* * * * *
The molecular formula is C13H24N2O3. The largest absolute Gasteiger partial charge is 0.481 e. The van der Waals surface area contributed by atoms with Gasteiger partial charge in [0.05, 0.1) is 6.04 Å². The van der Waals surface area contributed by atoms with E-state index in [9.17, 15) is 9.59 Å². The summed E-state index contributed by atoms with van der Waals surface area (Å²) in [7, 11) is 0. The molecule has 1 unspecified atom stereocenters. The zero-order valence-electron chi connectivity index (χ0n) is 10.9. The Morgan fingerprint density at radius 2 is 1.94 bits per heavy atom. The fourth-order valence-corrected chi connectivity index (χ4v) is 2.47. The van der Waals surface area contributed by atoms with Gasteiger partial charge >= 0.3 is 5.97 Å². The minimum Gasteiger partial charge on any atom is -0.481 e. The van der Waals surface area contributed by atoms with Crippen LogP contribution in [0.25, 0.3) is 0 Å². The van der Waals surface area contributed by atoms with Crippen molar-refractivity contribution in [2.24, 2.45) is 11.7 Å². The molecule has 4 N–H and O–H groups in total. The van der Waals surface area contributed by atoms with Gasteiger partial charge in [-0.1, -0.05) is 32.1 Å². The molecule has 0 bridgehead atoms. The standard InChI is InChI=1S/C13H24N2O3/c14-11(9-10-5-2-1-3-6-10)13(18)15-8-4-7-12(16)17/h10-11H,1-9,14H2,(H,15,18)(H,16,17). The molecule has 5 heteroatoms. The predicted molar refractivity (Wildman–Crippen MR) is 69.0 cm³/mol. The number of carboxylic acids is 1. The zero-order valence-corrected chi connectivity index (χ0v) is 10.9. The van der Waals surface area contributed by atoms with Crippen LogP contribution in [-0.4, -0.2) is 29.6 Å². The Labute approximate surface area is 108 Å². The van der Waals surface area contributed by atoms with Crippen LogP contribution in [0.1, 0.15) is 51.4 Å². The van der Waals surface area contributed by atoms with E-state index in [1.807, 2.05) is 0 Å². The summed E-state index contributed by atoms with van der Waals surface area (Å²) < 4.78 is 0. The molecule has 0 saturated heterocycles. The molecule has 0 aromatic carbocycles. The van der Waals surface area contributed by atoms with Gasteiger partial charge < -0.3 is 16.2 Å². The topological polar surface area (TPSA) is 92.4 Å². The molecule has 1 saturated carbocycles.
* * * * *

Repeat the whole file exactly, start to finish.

The molecular formula is C13H24N2O3. The largest absolute Gasteiger partial charge is 0.481 e. The van der Waals surface area contributed by atoms with Gasteiger partial charge in [0.05, 0.1) is 6.04 Å². The van der Waals surface area contributed by atoms with E-state index in [9.17, 15) is 9.59 Å². The summed E-state index contributed by atoms with van der Waals surface area (Å²) in [7, 11) is 0. The molecule has 1 unspecified atom stereocenters. The zero-order valence-electron chi connectivity index (χ0n) is 10.9. The Morgan fingerprint density at radius 2 is 1.94 bits per heavy atom. The fourth-order valence-corrected chi connectivity index (χ4v) is 2.47. The van der Waals surface area contributed by atoms with Gasteiger partial charge >= 0.3 is 5.97 Å². The minimum Gasteiger partial charge on any atom is -0.481 e. The van der Waals surface area contributed by atoms with Crippen LogP contribution in [0.25, 0.3) is 0 Å². The van der Waals surface area contributed by atoms with Crippen molar-refractivity contribution in [2.24, 2.45) is 11.7 Å². The molecule has 4 N–H and O–H groups in total. The van der Waals surface area contributed by atoms with Gasteiger partial charge in [-0.1, -0.05) is 32.1 Å². The molecule has 0 bridgehead atoms. The standard InChI is InChI=1S/C13H24N2O3/c14-11(9-10-5-2-1-3-6-10)13(18)15-8-4-7-12(16)17/h10-11H,1-9,14H2,(H,15,18)(H,16,17). The molecule has 5 heteroatoms. The predicted molar refractivity (Wildman–Crippen MR) is 69.0 cm³/mol. The number of carboxylic acids is 1. The zero-order valence-corrected chi connectivity index (χ0v) is 10.9. The van der Waals surface area contributed by atoms with Crippen LogP contribution in [-0.4, -0.2) is 29.6 Å². The Labute approximate surface area is 108 Å². The van der Waals surface area contributed by atoms with Crippen LogP contribution in [0.1, 0.15) is 51.4 Å². The van der Waals surface area contributed by atoms with E-state index in [1.807, 2.05) is 0 Å². The summed E-state index contributed by atoms with van der Waals surface area (Å²) < 4.78 is 0. The molecule has 0 saturated heterocycles. The molecule has 0 aromatic carbocycles. The van der Waals surface area contributed by atoms with Gasteiger partial charge < -0.3 is 16.2 Å². The topological polar surface area (TPSA) is 92.4 Å². The molecule has 1 saturated carbocycles.